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I just talked to my parents. On one hand, I do think they are taking this seriously. But on another, I still don't think they are taking it seriously enough. My mother just came back from shopping. I demanded to know what the hell she'd been shopping for.

Toilet paper.

I asked my mother if they were out of toilet paper. No, they have enough. But she wants to get some more since everyone is hoarding it. And of course, none of the stores has any.

She's been to driving around to multiple places today, looking for got-damn toilet paper and god-knows-what else she doesn't need!!!

I yelled at her. I started to cry. She laughed like she always does when her kids are in pain (she can't help it), and I yelled at her again to let her know I'm fucking serious. She grew quiet and eventually promised she'd be more careful. I told her that all she has to do is tell me what she wants and I will order it online for her. She poo-pooed that idea ("You don't know what brands I like!!") but I insisted. Thing is, I have never ordered groceries online. I don't even know if that's an option in her area. But I'm going to figure out something. Apparently it is too hard for her to write up a fucking shopping list and buy enough groceries to last a week. No, she's still think it's perfectly fine to go to the store (or multiple stores) whenever she gets a wild hare to go shopping. Which is every freakin' day.

People like my mother need a shelter-in-place order. When left to their own devices, they will revert to deeply engrained habits and bullshit rationalizations ("I'm going to wash my hands when I get home! I'm safe!")
I wish your mother were a rare case. She's not. I don't know why people don't get this. It reminds me of the time I was in the pre-surgical unit at a California hospital. They settled a new patient into the next bed. "And you've had nothing to eat or drink since midnight, right?" they asked.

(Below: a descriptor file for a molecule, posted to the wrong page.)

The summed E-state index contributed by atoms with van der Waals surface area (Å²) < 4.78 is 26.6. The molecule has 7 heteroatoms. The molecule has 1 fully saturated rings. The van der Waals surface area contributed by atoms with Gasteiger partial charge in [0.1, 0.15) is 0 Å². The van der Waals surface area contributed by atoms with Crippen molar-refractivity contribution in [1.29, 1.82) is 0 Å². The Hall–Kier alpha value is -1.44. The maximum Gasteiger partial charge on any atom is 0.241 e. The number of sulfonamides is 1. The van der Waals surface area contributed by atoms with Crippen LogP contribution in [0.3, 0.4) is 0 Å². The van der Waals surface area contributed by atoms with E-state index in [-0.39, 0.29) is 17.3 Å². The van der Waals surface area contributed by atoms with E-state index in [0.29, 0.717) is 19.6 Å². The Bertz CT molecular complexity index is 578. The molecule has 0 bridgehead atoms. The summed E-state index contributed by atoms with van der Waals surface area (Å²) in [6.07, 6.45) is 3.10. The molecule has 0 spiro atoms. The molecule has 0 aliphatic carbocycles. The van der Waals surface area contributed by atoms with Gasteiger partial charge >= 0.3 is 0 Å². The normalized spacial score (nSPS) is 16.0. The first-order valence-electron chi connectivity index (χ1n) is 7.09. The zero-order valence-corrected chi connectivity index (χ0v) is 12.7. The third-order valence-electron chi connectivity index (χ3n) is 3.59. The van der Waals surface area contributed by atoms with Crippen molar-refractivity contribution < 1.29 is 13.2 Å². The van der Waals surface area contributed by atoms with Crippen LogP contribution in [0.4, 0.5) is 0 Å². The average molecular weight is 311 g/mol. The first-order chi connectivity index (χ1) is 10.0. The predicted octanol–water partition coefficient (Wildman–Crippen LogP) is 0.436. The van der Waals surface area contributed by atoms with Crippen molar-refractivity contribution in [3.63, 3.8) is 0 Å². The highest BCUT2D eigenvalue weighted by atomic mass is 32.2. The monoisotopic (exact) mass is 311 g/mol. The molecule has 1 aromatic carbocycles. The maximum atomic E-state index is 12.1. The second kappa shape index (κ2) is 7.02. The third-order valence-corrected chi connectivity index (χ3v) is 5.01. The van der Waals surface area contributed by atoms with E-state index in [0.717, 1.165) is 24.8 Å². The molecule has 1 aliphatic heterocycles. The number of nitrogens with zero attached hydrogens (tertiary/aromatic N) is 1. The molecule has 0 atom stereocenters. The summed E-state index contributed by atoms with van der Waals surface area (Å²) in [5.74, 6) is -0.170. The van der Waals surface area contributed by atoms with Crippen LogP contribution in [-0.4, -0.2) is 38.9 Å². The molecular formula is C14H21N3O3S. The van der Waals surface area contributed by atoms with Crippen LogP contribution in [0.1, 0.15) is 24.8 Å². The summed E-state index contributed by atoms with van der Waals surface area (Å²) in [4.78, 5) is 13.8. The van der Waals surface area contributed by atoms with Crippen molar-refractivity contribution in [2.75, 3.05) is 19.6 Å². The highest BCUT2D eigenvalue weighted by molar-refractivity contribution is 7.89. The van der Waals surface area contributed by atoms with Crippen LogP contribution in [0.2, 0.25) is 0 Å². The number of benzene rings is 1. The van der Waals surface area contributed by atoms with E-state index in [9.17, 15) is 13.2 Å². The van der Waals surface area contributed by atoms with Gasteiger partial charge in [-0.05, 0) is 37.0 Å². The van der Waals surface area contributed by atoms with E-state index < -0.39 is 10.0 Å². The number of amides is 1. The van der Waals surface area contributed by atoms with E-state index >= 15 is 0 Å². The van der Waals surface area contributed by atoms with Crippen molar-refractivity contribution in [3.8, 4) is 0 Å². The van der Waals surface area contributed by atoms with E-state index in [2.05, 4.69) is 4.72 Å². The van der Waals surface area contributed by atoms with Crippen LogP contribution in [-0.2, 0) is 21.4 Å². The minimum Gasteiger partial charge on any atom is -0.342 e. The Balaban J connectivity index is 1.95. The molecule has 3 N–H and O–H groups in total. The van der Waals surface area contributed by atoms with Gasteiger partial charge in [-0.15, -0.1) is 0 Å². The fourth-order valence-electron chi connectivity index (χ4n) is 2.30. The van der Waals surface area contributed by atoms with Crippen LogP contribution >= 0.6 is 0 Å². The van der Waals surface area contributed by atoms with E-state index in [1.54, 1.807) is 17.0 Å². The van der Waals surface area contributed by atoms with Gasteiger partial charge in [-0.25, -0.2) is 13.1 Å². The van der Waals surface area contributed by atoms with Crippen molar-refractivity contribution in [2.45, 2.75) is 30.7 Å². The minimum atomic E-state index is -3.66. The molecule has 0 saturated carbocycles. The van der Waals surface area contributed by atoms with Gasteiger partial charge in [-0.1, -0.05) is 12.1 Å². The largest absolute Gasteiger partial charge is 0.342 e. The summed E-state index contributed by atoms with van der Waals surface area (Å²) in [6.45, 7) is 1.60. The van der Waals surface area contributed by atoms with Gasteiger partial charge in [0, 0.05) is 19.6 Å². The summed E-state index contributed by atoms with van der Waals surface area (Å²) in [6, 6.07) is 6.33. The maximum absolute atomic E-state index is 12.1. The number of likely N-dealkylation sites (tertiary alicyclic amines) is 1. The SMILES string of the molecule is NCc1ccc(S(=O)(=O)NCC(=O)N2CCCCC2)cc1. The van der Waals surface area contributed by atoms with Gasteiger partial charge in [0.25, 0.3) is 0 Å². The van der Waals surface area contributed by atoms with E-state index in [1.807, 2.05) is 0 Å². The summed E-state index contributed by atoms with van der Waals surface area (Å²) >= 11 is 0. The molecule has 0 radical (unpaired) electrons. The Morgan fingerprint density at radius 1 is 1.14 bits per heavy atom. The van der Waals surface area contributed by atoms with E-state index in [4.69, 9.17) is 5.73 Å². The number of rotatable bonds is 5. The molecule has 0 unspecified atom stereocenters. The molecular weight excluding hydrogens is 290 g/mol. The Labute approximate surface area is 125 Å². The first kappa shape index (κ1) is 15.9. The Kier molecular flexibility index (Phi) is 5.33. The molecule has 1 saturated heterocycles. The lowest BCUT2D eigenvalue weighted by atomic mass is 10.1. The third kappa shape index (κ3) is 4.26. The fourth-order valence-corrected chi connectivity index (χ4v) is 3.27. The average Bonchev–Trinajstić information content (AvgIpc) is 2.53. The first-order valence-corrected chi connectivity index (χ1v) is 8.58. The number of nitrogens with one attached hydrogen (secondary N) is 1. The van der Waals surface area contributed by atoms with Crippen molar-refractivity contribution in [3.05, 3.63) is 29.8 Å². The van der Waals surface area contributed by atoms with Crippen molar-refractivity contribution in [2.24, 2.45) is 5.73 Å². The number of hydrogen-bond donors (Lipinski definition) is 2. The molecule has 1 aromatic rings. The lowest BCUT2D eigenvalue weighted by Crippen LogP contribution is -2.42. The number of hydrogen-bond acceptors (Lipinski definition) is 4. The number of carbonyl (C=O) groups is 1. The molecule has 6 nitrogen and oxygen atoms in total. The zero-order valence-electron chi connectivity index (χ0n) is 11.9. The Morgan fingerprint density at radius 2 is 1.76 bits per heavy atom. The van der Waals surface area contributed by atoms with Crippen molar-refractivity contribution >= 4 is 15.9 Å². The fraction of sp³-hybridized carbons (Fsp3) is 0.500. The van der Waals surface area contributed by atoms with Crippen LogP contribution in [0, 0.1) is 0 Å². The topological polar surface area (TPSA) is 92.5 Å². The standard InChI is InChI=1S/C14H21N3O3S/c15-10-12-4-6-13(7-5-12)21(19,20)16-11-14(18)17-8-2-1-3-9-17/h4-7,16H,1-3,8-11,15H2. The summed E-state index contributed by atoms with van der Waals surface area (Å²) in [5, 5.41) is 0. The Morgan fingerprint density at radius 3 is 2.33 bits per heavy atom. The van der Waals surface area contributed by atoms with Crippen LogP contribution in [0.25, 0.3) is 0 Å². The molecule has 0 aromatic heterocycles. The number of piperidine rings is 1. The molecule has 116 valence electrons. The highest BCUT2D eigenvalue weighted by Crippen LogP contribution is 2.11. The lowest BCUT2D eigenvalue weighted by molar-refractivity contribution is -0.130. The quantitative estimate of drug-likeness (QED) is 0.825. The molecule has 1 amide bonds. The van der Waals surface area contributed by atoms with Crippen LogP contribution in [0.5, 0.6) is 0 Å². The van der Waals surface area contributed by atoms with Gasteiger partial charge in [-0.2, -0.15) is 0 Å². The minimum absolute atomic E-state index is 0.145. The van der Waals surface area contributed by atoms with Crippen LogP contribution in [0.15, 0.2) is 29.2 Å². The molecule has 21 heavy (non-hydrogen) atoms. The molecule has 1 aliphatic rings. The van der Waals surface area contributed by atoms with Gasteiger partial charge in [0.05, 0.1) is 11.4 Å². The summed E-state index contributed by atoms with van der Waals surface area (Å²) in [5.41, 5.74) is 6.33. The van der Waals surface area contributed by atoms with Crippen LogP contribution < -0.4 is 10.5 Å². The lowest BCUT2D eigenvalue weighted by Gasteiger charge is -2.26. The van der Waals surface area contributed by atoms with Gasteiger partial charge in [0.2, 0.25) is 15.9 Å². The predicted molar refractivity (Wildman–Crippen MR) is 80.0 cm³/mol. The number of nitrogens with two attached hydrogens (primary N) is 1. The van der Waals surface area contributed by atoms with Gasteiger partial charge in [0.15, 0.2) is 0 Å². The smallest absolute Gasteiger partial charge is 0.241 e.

"Nothing," she said firmly. "Only a few bites of a breakfast burrito." They had to cancel her surgery.

I don't get it. I don't know what we have to do so THEY get it. Sorry you're having such a hard time with your mom.
  #243  
Old 03-23-2020, 09:09 PM
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I can't sew, but I can hot glue. You think nurses and doctors will take hot glued masks?

I want to do something to help this horrible situation.
Did you read the link? The study indicates that cloth masks may increase the chance of infection.

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They likely will pass them on to visitors, not use them themselves.
No really, the CDC told healthcare workers to use them as a last resort. There are some drives happening. Some may be with appropriate materials. Some are not, and it is unclear what the plans for those masks are.
  #244  
Old 03-23-2020, 09:27 PM
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To be fair, nelliebly, I have to remind myself that COVID-19 has altered my life a lot more than it has my parents, who are retired. I've been telecommuting for the past week--something I would have never imagined I'd ever do just a few weeks ago. All the public meetings I had scheduled through the next two months have been canceled. I'm thinking it will be weeks, maybe months, when I get to sit in face-to-face staff meeting again. In contrast, my parents have only had to give up their casino habit and figure out how to do Sunday School online. They also aren't news junkies like me. For the past month, I've been living and breathing COVID-19. My parents watch the news, but the news about the virus didn't really hit them until a couple of weeks ago. They don't know how high the death toll is in Italy. They don't even know how many Americans have died. So this thing is abstract to them in a way it isn't for me. And it is abstract for me.

So I can't really blame them for not really getting it. I know they are trying their best with what they do know. So I'm going to try to be more patient with them.
  #245  
Old 03-23-2020, 09:28 PM
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Did you read the link? The study indicates that cloth masks may increase the chance of infection.
Do you not know what hot glue is? Hint: It has nothing to do with cloth.
  #246  
Old 03-23-2020, 11:08 PM
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Excellent OP. I am not sure either. We have a night planned with friends this Saturday for dinner at someone's home - there will be 8 people. It was planned a long time ago. I don't wont to go, my wife definitely wants to go, and it is important to her. Not sure what to do. I also work in an office of 4 people, and don't know if there is any real benefit to working from home. We are all washing our hands, have plenty of space, and are wiping down surfaces, not coming in if sick.